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The Mississippi River Valley Scenic Drive: History, culture right under our noses

Thursday, April 20, 2006

This weekend towns and businesses in Perry, Cape Girardeau, Bollinger and Scott counties are banking on spring fever and high gas prices to bring local tourism dollars their way.

Saturday and Sunday will mark the 16th annual Mississippi River Valley Scenic Drive, an event that encourages people to get out and see the historic and cultural offerings of the four-county area.

The drive covers a wide swath of Southeast Missouri -- from Brazeau in the north to Commerce in the South to Marble Hill in the west and the Mississippi River in the east -- over several local highways.

Organizers hope people in the area will take advantage of a cheap, easy mini-vacation close to home, avoiding high prices at the pump.

"The driving tour can be broken up in any variety of ways," said Chuck Martin, director of the Cape Girardeau Convention and Visitors Bureau and president of the River Heritage Association. "You can make it as long or as short as you would like to.

"You can literally pick it up wherever you want to pick it up at, and go to whatever section or site is best for you."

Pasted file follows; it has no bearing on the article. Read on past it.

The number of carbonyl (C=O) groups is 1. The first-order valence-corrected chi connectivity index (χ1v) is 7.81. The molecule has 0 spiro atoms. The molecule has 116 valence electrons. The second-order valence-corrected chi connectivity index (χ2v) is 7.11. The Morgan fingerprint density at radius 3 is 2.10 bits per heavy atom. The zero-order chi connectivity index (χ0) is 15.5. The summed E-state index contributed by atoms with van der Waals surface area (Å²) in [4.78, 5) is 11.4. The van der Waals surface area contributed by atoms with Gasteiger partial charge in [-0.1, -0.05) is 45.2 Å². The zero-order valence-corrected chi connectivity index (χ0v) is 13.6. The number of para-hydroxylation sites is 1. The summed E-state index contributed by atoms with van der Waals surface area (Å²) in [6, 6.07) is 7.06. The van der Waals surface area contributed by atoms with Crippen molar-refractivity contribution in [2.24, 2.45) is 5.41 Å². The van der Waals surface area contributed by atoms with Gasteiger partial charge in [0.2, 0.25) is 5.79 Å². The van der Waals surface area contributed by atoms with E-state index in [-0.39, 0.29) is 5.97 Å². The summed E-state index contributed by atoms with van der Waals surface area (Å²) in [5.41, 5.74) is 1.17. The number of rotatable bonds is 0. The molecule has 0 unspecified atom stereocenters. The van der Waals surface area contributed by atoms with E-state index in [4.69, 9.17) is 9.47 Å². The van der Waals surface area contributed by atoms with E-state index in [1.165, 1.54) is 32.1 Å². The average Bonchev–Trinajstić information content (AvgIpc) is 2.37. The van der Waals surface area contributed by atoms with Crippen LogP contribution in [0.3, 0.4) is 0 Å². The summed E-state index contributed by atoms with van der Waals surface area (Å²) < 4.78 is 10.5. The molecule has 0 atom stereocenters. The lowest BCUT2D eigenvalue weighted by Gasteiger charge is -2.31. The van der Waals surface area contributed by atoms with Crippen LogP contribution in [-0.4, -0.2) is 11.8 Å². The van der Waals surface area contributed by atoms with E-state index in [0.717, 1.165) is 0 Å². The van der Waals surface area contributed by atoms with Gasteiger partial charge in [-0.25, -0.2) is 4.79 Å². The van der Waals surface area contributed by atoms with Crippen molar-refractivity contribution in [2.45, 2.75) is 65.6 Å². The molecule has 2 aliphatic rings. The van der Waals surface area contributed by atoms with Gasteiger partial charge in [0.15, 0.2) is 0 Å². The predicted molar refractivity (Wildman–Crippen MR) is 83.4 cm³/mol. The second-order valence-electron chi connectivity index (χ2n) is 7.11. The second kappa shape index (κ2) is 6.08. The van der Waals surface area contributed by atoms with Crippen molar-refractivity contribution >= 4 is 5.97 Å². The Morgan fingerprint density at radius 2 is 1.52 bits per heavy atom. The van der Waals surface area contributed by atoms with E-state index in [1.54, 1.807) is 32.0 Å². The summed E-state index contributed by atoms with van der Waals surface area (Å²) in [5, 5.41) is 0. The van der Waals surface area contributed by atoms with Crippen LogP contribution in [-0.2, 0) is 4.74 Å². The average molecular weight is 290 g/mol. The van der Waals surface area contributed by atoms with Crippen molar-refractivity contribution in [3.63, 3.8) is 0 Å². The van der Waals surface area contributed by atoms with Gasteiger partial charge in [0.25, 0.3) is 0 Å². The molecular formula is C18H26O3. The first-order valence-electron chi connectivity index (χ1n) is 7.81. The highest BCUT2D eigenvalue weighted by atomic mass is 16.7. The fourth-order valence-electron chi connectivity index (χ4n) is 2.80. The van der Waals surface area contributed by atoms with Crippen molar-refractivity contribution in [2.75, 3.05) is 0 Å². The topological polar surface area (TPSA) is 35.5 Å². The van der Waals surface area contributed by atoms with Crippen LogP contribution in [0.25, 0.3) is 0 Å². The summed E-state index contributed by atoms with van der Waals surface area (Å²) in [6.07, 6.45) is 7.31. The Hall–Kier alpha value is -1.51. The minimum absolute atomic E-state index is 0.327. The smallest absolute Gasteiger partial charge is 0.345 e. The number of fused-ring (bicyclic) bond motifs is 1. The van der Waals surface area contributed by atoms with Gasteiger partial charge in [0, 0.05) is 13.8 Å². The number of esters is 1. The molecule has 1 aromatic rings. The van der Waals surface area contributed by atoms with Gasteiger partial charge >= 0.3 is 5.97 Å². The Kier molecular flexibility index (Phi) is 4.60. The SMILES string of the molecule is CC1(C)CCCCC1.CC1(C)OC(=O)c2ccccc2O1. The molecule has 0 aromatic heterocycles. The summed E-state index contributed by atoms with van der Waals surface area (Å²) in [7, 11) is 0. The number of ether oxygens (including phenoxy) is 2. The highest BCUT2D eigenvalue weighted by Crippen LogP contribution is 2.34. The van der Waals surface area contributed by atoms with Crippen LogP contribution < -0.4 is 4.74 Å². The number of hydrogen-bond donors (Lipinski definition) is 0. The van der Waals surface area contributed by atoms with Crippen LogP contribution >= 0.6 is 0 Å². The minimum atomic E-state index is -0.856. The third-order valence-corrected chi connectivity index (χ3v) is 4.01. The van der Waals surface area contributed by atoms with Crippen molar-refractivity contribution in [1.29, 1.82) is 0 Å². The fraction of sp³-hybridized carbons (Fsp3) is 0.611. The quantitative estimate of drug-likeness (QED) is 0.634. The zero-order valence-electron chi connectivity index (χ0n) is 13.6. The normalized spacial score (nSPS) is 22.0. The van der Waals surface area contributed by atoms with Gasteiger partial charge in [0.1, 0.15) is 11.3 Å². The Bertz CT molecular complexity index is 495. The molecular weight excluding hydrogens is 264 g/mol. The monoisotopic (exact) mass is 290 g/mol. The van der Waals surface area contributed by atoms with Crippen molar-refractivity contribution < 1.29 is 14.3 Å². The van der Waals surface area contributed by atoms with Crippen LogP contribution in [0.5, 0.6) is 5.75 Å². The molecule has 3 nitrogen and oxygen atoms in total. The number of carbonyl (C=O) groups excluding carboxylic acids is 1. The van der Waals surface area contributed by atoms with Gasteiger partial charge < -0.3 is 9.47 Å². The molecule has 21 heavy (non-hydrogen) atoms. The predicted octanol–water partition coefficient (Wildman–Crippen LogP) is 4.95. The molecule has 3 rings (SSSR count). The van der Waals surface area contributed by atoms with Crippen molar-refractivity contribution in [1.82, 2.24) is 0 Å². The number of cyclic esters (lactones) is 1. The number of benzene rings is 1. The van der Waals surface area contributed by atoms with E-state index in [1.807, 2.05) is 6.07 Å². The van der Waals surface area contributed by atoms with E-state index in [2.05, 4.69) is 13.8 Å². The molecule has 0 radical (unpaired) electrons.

The scenic drive was formed in 1990, largely under the direction of Dr. Frank Nickell, director of Southeast Missouri State University's Center for Regional History.

Nickell said the drive started as a way to encourage people to look into the rich history of the region and to remind those in historic places what's right under their noses.

From a route of about 130 miles in 1990, the scenic drive route now covers about 230.

Cities and business in the scenic drive area volunteer to be part of the activities, with many offering special hours and events for visitors. Marble Hill has the highest number of stops for any town on the tour, including the Bollinger County Museum of Natural History, the Cat Ranch Art Guild and an array of restaurants.

One of the weekend's big highlights is the Saturday opening of a historic bridge in Old Appleton, said Nickell.

The weekend is always a strong draw for local businesses, communities and historic sites, said Nickell. Bollinger Mill can expect to see about 1,000 cars on a weekend of good weather (which this weekend is expected to be) and the tiny town of Brazeau, population 52, could have as many as 2,500 visitors, he said.

Joannie Smith, co-owner of River Ridge Winery in Commerce with her husband Jerry, said Nickell's numbers aren't just talk. River Ridge has participated in the drive for several years, and helped to encourage the inclusion of more southern environs like Commerce, Scott City and Kelso on the drive.

"I would say we see 15 to 20 percent more people than on a normal spring weekend," Smith said. "It's certainly worthwhile."

Brochures detailing each of the 31 featured sites on the drive are available at the Convention and Visitors Bureau.

msanders@semissourian.com

335-6611, extension 182


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